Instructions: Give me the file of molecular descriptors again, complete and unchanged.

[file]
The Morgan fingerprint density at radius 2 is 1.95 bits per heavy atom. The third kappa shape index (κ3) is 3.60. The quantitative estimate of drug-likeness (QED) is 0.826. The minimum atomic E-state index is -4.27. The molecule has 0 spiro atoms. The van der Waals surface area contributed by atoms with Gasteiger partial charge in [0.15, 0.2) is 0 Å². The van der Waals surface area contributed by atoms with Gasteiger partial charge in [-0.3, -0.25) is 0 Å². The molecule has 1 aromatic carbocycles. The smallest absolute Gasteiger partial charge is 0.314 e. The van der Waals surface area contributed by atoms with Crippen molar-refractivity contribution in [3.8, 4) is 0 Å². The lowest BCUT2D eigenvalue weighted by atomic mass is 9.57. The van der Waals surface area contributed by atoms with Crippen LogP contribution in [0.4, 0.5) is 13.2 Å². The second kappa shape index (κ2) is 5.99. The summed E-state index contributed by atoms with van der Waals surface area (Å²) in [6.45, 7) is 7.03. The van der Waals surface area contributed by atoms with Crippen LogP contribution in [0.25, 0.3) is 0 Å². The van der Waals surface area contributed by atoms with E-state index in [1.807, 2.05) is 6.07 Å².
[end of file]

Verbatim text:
The Morgan fingerprint density at radius 2 is 1.95 bits per heavy atom. The third kappa shape index (κ3) is 3.60. The quantitative estimate of drug-likeness (QED) is 0.826. The minimum atomic E-state index is -4.27. The molecule has 0 spiro atoms. The van der Waals surface area contributed by atoms with Gasteiger partial charge in [0.15, 0.2) is 0 Å². The van der Waals surface area contributed by atoms with Gasteiger partial charge in [-0.3, -0.25) is 0 Å². The molecule has 1 aromatic carbocycles. The smallest absolute Gasteiger partial charge is 0.314 e. The van der Waals surface area contributed by atoms with Crippen molar-refractivity contribution in [3.8, 4) is 0 Å². The lowest BCUT2D eigenvalue weighted by atomic mass is 9.57. The van der Waals surface area contributed by atoms with Crippen LogP contribution in [0.4, 0.5) is 13.2 Å². The second kappa shape index (κ2) is 5.99. The summed E-state index contributed by atoms with van der Waals surface area (Å²) in [6.45, 7) is 7.03. The van der Waals surface area contributed by atoms with Crippen LogP contribution in [0.25, 0.3) is 0 Å². The van der Waals surface area contributed by atoms with E-state index in [1.807, 2.05) is 6.07 Å².